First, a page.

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Guess Who’s Coming To (Shabbos) Dinner?

Guess Who’s Coming To (Shabbos) Dinner?

Ted Merwin’s column appears monthly. He writes about theater for the paper and is the author of the award-winning “Pastrami on Rye,” a history of the Jewish deli.

The question of whether people can escape their fate is at the center of Chana Porter’s new play, “Besharet” (the Yiddish word for destiny). In the play, the inaugural production of AliveWire Theatrics, an encounter with the supernatural upends the lives of a Jewish attorney and his wife, causing deeply submerged memories and feelings to erupt. “Besharet” opens this weekend at P.S. 122 in the East Village.

Directed by Scott Rodrigue, “Besharet” is set in New York in the early 1980s. It is the story of Eli (MacLeod Andrews), a 45-year-old public works lawyer who invites a Jewish temp from his office named Samuel (William Green) for Shabbat dinner. But Eli and his wife, Ruth (Olivia Rorick) discover that the temp knows things about their lives that no else knows, and Samuel fulfills the childless couple’s deepest fantasies. While Eli sees him as a demon, Ruth views him as an angel. By the end of the play, nothing will ever be the same. Tia Stivala plays Renee, Eli’s young law partner, who also falls under Samuel’s spell.

Porter, 26, who lives in the Woodhaven section of Queens, grew up in Columbia, Md. Until age 10, she attended Beth Tfiloh, a Modern Orthodox day school in Baltimore. She then switched to public school while still remaining active in her family’s Reform temple, especially with its youth group and summer camp. She graduated from Hampshire College in 2006 and then got a master’s degree in playwriting from Exeter University in England, where she wrote “Besharet.” She and Rodrigue have worked together previously, on a production of “Bird on a Wire,” based on the life of German Jewish poet Gertrude Halstead, who was interned in a French camp during the Second World War.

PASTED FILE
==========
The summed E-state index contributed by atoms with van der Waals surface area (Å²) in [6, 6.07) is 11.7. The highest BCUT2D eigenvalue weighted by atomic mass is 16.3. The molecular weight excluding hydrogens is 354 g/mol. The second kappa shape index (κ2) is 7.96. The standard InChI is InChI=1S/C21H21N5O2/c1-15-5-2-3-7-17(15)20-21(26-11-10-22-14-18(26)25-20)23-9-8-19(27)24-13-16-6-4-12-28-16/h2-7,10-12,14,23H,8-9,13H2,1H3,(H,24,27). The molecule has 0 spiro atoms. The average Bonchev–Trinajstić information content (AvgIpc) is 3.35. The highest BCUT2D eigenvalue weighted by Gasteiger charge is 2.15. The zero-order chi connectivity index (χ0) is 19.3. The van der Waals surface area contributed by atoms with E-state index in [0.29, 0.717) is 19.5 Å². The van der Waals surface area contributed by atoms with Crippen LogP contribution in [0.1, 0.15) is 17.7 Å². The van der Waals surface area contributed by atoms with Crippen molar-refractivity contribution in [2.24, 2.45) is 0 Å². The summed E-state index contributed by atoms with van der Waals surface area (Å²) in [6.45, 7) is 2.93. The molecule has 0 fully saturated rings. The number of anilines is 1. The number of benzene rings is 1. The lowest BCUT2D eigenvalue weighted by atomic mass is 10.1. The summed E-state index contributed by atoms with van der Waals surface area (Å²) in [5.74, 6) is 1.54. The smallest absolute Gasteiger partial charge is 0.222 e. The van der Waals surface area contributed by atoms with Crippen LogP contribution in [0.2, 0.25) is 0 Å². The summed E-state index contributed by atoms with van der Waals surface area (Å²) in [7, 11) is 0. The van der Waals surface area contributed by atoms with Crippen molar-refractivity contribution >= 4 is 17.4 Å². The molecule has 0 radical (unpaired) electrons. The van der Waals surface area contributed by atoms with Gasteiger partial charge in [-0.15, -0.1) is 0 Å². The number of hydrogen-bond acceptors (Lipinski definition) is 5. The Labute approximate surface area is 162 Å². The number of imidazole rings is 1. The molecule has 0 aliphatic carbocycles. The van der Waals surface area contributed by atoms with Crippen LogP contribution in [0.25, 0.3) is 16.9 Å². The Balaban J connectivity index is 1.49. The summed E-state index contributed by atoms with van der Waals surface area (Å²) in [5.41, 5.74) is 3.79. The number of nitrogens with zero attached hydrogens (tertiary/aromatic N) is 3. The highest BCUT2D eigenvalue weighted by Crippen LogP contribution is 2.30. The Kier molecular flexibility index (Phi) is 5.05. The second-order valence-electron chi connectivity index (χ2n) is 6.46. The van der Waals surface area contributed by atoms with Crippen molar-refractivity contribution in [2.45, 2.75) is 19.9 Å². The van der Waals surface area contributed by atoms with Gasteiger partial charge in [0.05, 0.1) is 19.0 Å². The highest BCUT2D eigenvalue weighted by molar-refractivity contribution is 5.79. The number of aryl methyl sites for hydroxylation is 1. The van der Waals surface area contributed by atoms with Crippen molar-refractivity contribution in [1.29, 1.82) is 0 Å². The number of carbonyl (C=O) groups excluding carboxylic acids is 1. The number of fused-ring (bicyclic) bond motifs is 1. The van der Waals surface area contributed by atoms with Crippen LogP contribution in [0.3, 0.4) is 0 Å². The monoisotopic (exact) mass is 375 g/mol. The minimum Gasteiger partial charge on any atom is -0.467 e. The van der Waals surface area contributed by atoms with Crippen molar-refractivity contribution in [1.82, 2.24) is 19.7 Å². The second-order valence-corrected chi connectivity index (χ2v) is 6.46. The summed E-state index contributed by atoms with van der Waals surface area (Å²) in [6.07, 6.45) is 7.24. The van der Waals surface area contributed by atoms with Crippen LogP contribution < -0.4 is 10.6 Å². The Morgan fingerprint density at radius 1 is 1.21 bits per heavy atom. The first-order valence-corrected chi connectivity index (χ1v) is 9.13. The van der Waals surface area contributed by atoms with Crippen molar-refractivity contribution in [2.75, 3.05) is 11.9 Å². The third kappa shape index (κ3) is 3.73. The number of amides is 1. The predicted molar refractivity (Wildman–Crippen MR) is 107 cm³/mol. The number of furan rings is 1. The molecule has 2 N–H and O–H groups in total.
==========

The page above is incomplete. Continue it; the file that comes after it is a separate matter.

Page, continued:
In writing “Besharet,” Porter told The Jewish Week she drew on the rich tradition of Jewish drama dealing with ghosts and spirits, especially S. Ansky’s “Dybbuk” and H. Leivick’s “Golem” — plays about the intersection between the public and private in which bodies become vessels for supernatural forces. She acknowledged a debt to Craig Lucas’ late-’80s Broadway play turned film, “Prelude to a Kiss,” in which an elderly man exchanges souls with a young bride. Lucas has returned the favor, lauding “Besharet” as “completely original and captivating.”

While it is a mitzvah to invite a stranger home for Shabbat, Porter pointed out that such hospitality carries risks. Her play, she said, “makes us look at what we invite into our lives and how energies and things in the past have consequences.” Nevertheless, is not uncommon that “in moments of great upheaval and crisis, the truth comes out. It may be devastating and cruel, but also really funny and absurd. There’s a joyousness in that.”

“Besharet” runs at P.S. 122, 150 First Ave. (at Ninth St.). Performances are Thursday-Saturday at 8 p.m., and Sunday at 3 p.m. For tickets, $18, call TheaterMania at (212) 352-3101 or visit

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